Franzmann's hymn O God, O Lord of Heaven and Earth uses the full range of gift and language to sing the message of Scripture in a song both new and elegant, whose style endures.

LSB 834 O God, O Lord of Heaven and Earth

1 O God, O Lord of heav’n and earth,
    Thy living finger never wrote
    That life should be an aimless mote,
A deathward drift from futile birth.
    Thy Word meant life triumphant hurled  Through every cranny of thy world
    In splendor through Thy broken world.
Since light awoke and life began,
Thou hast desired Thy life for man.

2 Our fatal will to equal Thee,
    Our rebel will wrought death and night.
    We seized and used in prideful spite
Thy wondrous gift of liberty.
    We housed us in this house of doom,
    Where death had royal scope and room,
Until Thy servant, Prince of Peace,
Breached all its walls for our release.

3 Thou camest to our hall of death,
    O Christ, to breathe our poisoned air,
    To drink for us the dark despair
That strangled our reluctant breath.
    How beautiful the feet that trod
    The road that leads us back to God!
How beautiful the feet that ran
To bring the great good news to man!

4 O Spirit, who didst once restore
    Thy Church that [she] might be again
    The bringer of good news to men,
Breathe on Thy cloven Church once more,
    That in these gray and latter days
    There may be those whose life is praise,
Each life a high doxology
To Father, Son, and unto Thee.


Rev. Luke T. Zimmerman said...

One minor point...I believe the versicle in Evensong is "O God, make speed to save us." But yes, the use of language has devolved.

Pastor Peters said...

Sorry, I simply must pay more attention to the word my spell checker uses when I misspell the word I intended... thanks for the catch...

Janis Williams said...

Fr. Peters,

I agree about language. It is sad to see the decline in commom speech since I was in college (medieval age).

As for the sermon. Preach the Word in words fitting. If we in the pews don't understand, it is encumbent upon us to ask for clarification and explanation. If Almighty God deserves our best music and song, He certainly deserves our best words.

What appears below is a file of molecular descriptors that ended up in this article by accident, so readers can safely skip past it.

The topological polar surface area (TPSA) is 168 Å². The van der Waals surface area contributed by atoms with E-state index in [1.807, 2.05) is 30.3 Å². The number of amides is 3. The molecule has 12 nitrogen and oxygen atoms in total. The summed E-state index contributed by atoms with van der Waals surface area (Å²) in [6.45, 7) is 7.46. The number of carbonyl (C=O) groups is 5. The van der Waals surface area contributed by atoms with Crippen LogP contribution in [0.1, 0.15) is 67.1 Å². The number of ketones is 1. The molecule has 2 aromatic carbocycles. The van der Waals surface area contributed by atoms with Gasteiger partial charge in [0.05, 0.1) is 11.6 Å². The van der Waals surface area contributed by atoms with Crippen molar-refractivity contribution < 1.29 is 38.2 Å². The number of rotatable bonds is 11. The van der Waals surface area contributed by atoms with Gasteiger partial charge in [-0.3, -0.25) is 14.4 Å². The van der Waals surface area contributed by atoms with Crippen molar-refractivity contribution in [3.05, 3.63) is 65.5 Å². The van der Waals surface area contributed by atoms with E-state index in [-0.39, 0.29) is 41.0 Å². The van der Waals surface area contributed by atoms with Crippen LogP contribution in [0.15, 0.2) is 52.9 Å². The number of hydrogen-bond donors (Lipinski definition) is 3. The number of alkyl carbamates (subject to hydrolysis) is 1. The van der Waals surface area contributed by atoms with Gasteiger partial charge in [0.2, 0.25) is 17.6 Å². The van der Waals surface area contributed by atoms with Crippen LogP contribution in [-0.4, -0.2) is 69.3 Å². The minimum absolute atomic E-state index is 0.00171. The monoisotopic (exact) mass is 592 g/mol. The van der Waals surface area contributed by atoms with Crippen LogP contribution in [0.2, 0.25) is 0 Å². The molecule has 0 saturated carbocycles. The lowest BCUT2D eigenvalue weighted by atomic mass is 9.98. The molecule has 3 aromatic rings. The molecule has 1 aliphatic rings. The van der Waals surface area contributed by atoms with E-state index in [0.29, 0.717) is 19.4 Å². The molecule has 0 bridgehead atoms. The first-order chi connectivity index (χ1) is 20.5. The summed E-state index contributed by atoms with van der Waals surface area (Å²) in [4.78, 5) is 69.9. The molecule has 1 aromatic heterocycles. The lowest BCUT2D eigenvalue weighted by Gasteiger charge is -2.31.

Besides, it might improve some of our vocabularies!

GC said...

one question, Pr. Peters:

Do you think it might be appropriate to preach in _real_ poetry?

For example, if one were capable of writing an entire sermon in the style of Isaiah's poetic proclamation, would it be good?

I've wondered this because, on one hand if it was good enough for the Holy Spirit to inspire Isaiah's preaching, shouldn't it be good enough for us?
On the other hand, it's not clear that many people (the brightest exegetes included) understand the poetry, especially when heard just once. I myself often have to read it forty or fifty times to feel like I get it (and sometimes I still resort to commentary, which may or may not even help!).

Anyhow, I think this really highlights the question about poetic speech from the pulpit.


Dr.D said...

You mentioned listening to Evensong on the BBC. I should mention that you can also get some magnificent Evensong recordings from St. Thomas Church NYC on the web. Just go to their web site and look under music. I like theirs even better than the ones the BBC puts on.